Asia's Workforce: The Female Factor
Monday 13th September 2010 - 2:00pm - 4:30pm
Asia's Workforce: The Female Factor
The number of women and men graduating from Chinese universities has reached near parity; however, less than 20% of leadership positions are held by Chinese women.
With similar trends in Japan and South Korea, how can business and government work together to seize these new employment and growth opportunities?
• The problem of discrimination for women requires a custom-made solution depending on the country and environment; there is no “one size fits all” answer.
• Not only do men and women need to be educated on the career potential of women, but corporations need to be educated on the values and advantages women can bring to their business.
SynopsisAlthough women are leaving their mark these days – as attested by Hillary Clinton, Eleanor Kagan and Sarah Palin on American politics – women still remain woefully underrepresented globally in the halls of power. In China, they make up only 3% of village heads or vice-heads; in India, only a miniscule percentage of CEOs are women; and Japan ranks especially low in the business world when compared with the United States and Europe.
The reasons are manifold. Women bear the social and cultural responsibility to ensure that their children are raised properly. In the workplace, they often lack a support system and adequate mentoring. One participant mentioned the struggles Taiwanese businesswomen face: their male colleagues cannot help them achieve and their female colleagues do not help them because they are too focused on their own survival in the enterprise. Compounded by the dearth of female role models and the perception of a glass ceiling in most industries, the failure of women to achieve high positions is in many cases a self-fulfilling prophecy.
Solutions need to be implemented on national, institutional and individual levels. One female lawyer described how her firm works its employees very hard in their fourth, fifth and sixth years, complicating the ability for female employees to juggle their careers and their families. She advocated educating women and their partners on relinquishing the societal expectation that a woman needs to manage childcare, freeing them to pursue their careers.
For those women who choose to leave work to start a family, an alumni programme would allow them to remain engaged. Modelled on successful university alumni outreach efforts, the programme would provide a network of former employees and support to ease the transition back into the workforce. To encourage firms to implement this system, publishing a database of firms that comply would allow women to select this perk and would have the added benefit of shaming companies that do not offer the programme.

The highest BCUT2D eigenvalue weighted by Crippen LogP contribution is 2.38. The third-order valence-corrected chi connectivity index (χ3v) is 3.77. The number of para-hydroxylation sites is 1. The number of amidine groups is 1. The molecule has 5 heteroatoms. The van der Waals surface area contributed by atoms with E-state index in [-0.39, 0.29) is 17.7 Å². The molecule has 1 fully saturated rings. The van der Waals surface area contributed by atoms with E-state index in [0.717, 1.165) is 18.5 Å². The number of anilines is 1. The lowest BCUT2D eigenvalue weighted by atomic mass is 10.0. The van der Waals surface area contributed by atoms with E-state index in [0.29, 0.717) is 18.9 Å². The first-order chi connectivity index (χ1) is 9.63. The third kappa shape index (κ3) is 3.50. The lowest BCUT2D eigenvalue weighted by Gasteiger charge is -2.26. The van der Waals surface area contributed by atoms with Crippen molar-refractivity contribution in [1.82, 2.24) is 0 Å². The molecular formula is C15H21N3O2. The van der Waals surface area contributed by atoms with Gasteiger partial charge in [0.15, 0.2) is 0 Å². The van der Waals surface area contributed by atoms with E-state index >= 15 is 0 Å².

A female lawyer cited the example of the publication The American Lawyer, which mentions all of the firms that contribute an adequate amount of pro bono; the legal industry collectively recognizes the importance of making that list. A Japanese firm instituted a system whereby a woman employee’s supervisor would mentor her and help the employee feel like she has a path and a future in the company.
Other Key Takeaways
Media and television can show that a woman’s place is not just in the home. Companies can allow mothers to continue working part time or from home. Everyone can be a part of the solution.
Cynthia Eng Chew, Chief Executive Officer, North East Asia, Adecco, People's Republic of China
Mitsuru Claire Chino, Corporate Counsel, Itochu Corporation, Japan; Young Global Leader; Global Agenda Council on Values
Annie Koh, Associate Professor of Finance and Dean, Office of Executive and Professional Education, Singapore Management University, Singapore
Christopher Ng, Regional Secretary, Asia and Pacific, UNI Global Union - Asia & Pacific Regional Office, Singapore
Kapil Sibal, Minister of Human Resource Development of India
Tian Wei, Anchor and Host, China Central Television International (CCTV-9), People's Republic of China
This summary was written by Isaac Stone Fish. The views expressed are those of certain participants in the discussion and do not necessarily reflect the views of all participants or of the World Economic Forum.
Copyright 2010 World Economic Forum
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Monday 13 September
Keywords: Women, employment, education, equal opportunity
Moderator and Host, CCTV News, China Central Television, People's Republic of China
Former Correspondent, Washington DC; covered wars in Iraq and Afghanistan. Currently, Moderator and ...
Mitsuru Claire Chino
Corporate Counsel, Itochu Corporation, Japan
1988, BA, Smith College; 1991, JD, Cornell Law School. Formerly: Partner, Graham & James; since 2000...
Minister of Communications and Information Technology; Minister of Law and Justice of India
Master's in Law, Harvard University; studies at St Stephen's College, Delhi and Harvard Law School. ...
Vice-President, Business Development and External Relations; Associate Professor of Finance, Singapore Management University, Singapore
1988, PhD, Int'l Finance, Fulbright Scholar, New York Univ. With Singapore Mgmt Univ.: former Associ...
Cynthia Eng Chew
Chief Executive Officer, North East Asia, Adecco, People's Republic of China
Formerly: sales management and training at Xerox, Gestetner and Elizabeth Arden. Since 1988, with Ad...
Regional Secretary, Asia and Pacific, UNI Global Union, Singapore
1976, joined Apro FIET Secretariat as Assistant to Regional Secretary: 1986, elected Regional Secret...